I think about this at least twice a day – what would social distancing, the shut down, and working from home be like if it wasn’t 2020, a solid 20 years into the Information Age?
One thing I know for sure – Forrest McPadden wouldn’t be up and running as smoothly as we are had the coronavirus popped up at almost any other time in history. The convergence of so many different forms of technology all came together at exactly the right moment for us to sustain our clients, file new claims, stay on top of current cases, file with the courts, communicate with, well, everyone. Almost flawlessly.
We should take none of this for granted.
Do you recognize the image to the left?
That is a computer terminal for Lexis/Nexis circa 1990. A miracle when it came out.
I have a friend who started law school in 1990 at the second ranked school in the country for technology. They were way ahead of every other law school at the time except Yale. Starting his first year, every incoming law student was given both Lexis and Westlaw IDs and passwords – free access to the school’s dozens of terminals.
It was slow, but students could search cases, laws, decisions, statutes, law journals, and some select newspapers in minutes instead of hours.
He and his fellow OneLs could access more information, incrementally faster than any other law students in history.
But – and this is a big one – it was all of very little value aside instantly pulling up a case. It was too . . . new. There was nowhere near enough depth to the data – getting a case in a few seconds was great, but it still had to be ‘Shepardized’ (i.e., checked for cites and overrulings) the old way, by hand.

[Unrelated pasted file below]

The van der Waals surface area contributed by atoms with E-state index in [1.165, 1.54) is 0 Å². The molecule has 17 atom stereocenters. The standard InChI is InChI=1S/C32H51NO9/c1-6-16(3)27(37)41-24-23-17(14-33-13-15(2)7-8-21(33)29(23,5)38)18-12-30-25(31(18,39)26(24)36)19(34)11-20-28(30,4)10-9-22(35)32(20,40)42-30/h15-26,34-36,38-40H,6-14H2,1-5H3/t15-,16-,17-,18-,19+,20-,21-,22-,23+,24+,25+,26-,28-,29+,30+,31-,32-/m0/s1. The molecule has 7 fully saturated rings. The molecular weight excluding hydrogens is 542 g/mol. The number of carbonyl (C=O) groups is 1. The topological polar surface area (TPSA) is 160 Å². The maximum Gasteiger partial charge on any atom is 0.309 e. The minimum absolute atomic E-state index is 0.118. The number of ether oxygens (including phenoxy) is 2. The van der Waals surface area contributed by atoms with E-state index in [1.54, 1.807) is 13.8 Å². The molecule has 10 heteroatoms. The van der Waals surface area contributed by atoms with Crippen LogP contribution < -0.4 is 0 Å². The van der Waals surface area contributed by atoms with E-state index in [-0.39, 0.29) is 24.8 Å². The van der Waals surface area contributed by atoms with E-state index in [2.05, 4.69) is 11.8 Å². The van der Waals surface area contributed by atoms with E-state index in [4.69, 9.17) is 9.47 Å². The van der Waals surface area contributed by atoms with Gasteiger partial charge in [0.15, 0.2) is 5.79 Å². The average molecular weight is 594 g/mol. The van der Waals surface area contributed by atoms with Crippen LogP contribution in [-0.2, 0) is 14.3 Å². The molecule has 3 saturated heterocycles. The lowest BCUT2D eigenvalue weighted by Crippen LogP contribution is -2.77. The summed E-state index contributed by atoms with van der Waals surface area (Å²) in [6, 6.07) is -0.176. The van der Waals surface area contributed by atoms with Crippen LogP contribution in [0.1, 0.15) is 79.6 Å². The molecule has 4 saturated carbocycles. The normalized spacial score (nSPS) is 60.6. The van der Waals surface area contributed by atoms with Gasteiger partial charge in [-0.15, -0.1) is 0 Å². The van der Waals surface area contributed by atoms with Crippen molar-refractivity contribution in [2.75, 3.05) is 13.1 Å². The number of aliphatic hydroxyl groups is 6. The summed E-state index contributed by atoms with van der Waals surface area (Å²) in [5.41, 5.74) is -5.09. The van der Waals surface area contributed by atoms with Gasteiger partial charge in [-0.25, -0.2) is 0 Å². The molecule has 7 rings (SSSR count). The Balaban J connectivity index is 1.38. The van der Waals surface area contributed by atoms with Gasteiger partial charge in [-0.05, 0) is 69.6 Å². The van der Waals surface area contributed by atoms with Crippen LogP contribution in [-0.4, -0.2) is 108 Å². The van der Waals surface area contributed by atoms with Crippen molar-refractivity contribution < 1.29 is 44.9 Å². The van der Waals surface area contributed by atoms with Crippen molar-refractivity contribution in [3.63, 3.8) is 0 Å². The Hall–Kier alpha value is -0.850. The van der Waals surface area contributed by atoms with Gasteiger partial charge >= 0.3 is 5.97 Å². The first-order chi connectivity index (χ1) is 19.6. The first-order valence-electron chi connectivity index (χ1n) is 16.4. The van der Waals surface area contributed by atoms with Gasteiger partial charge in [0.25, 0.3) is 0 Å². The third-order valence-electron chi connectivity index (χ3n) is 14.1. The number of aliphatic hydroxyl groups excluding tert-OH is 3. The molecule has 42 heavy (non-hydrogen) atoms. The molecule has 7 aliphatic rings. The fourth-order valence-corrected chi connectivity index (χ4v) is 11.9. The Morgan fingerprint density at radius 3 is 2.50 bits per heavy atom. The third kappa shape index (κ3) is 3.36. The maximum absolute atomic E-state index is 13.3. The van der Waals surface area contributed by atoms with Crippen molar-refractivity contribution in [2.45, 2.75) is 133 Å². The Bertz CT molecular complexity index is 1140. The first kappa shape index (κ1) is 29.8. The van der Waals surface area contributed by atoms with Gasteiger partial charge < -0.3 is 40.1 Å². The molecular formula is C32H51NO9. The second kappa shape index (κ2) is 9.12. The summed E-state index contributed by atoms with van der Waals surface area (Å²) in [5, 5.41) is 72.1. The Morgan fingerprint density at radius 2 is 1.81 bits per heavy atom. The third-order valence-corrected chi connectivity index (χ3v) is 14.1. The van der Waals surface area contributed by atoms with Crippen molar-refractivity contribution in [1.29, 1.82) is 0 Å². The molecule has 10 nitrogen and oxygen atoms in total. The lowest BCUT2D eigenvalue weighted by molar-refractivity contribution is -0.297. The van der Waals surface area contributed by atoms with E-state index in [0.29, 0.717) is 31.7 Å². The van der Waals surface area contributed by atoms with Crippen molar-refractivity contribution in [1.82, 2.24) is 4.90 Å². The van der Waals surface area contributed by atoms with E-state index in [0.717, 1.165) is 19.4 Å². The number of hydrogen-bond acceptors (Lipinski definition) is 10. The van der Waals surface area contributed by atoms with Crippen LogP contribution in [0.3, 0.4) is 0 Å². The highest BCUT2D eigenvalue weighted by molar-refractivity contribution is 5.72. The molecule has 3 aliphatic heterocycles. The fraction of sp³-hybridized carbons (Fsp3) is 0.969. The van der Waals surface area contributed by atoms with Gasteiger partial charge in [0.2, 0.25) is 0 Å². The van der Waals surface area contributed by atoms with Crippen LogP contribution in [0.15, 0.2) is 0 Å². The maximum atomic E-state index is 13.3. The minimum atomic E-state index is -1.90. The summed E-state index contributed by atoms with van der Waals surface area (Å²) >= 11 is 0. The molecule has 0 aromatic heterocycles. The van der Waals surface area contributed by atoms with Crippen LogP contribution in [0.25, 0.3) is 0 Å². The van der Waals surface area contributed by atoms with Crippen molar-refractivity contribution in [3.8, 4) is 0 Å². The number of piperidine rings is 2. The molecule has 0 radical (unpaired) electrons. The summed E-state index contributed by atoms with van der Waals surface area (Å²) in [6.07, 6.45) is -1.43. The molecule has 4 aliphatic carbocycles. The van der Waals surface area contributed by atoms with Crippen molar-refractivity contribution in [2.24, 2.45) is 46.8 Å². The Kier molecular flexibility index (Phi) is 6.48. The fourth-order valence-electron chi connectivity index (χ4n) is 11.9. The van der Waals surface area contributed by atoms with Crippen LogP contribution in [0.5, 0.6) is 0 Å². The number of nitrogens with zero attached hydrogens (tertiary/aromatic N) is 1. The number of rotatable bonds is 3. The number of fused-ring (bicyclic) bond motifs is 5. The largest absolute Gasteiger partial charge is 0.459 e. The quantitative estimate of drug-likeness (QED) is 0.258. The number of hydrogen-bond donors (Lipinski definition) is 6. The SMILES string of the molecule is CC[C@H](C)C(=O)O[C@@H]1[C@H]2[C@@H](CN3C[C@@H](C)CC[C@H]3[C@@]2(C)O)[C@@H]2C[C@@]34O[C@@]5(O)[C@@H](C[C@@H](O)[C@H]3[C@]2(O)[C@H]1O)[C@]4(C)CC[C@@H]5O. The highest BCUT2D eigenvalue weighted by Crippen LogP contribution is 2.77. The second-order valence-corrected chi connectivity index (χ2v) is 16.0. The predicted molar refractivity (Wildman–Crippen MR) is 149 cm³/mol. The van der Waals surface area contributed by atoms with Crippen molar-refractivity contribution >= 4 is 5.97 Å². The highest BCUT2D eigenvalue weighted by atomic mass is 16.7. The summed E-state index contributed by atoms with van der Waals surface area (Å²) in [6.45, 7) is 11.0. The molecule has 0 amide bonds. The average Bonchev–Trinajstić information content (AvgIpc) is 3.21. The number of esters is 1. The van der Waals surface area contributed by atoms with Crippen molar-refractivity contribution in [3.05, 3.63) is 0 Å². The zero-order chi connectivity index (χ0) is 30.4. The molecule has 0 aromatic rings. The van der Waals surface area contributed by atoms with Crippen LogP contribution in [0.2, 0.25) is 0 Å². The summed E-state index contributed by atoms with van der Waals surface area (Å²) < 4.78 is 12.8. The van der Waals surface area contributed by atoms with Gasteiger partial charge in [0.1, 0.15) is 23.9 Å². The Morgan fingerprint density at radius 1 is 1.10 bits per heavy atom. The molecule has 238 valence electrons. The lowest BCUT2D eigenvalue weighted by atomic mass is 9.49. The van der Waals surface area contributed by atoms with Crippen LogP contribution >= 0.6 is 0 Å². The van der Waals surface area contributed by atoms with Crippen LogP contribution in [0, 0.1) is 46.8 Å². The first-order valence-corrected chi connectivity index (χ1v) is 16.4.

Nothing was integrated. You couldn’t cut and paste on-line findings to a Word-type program (remember Word Perfect for DOS?). You couldn’t search the Internet, all in all, you couldn’t do much with what you found except print it out – on a dot matrix printer that took a lifetime to print the average high court decision.
You still needed a legal library. You still needed to be willing to walk miles through that library to chase down a cite. There were scores of legal digests and indexes, every one of them dog earred, smudged, with spines about to fall apart. You had to weed through all the good and the bad and trust someone else’s opinion of what might be relevant, let alone on point.
Imagine searching stack after stack looking for any mention of the case you think may be the linchpin of your argument. Then think about piling volume after volume of casebooks on a solid oak table until it’s buried while you hand copy selections and cites on index cards and the ubiquitous yellow pad(s).
Thank god it changed. Slowly at first, then at light speed once we all started using handheld devices with more computing power than all the Apollo Moonshots combined.
Now, the data is complete – every case/statute/procedure manual is online, searchable by citation, case name, subject, and/or a few key words.
Everything is integrated. Everything and everyone are connected. I can pull a relevant case down, drop key parts of it into an email, and send it to my staff in seconds.
Then we can discuss it even if only one of us is in the office and everyone else is at home. We can talk face-to-face anytime we want on our phones.
We can file whatever we need to file with the courts electronically, the clerks don’t have to risk their health sitting in their offices, they can monitor cases from home. As can anyone.
All this is to say that this is the only time in history a societal/business slowdown will not become a shutdown.
We are all still connected. We still have all our legal resources – save courtroom trials – at our disposal. We can virtually do in an afternoon what most other generations of lawyers couldn’t do in a week.
Attorneys can and are working through this. We are working through this. To do anything else would be a betrayal of 30 years of technological advances.
So don’t hesitate to call us Or text. Or DM. Or Zoom. Or FaceTime. Or . . .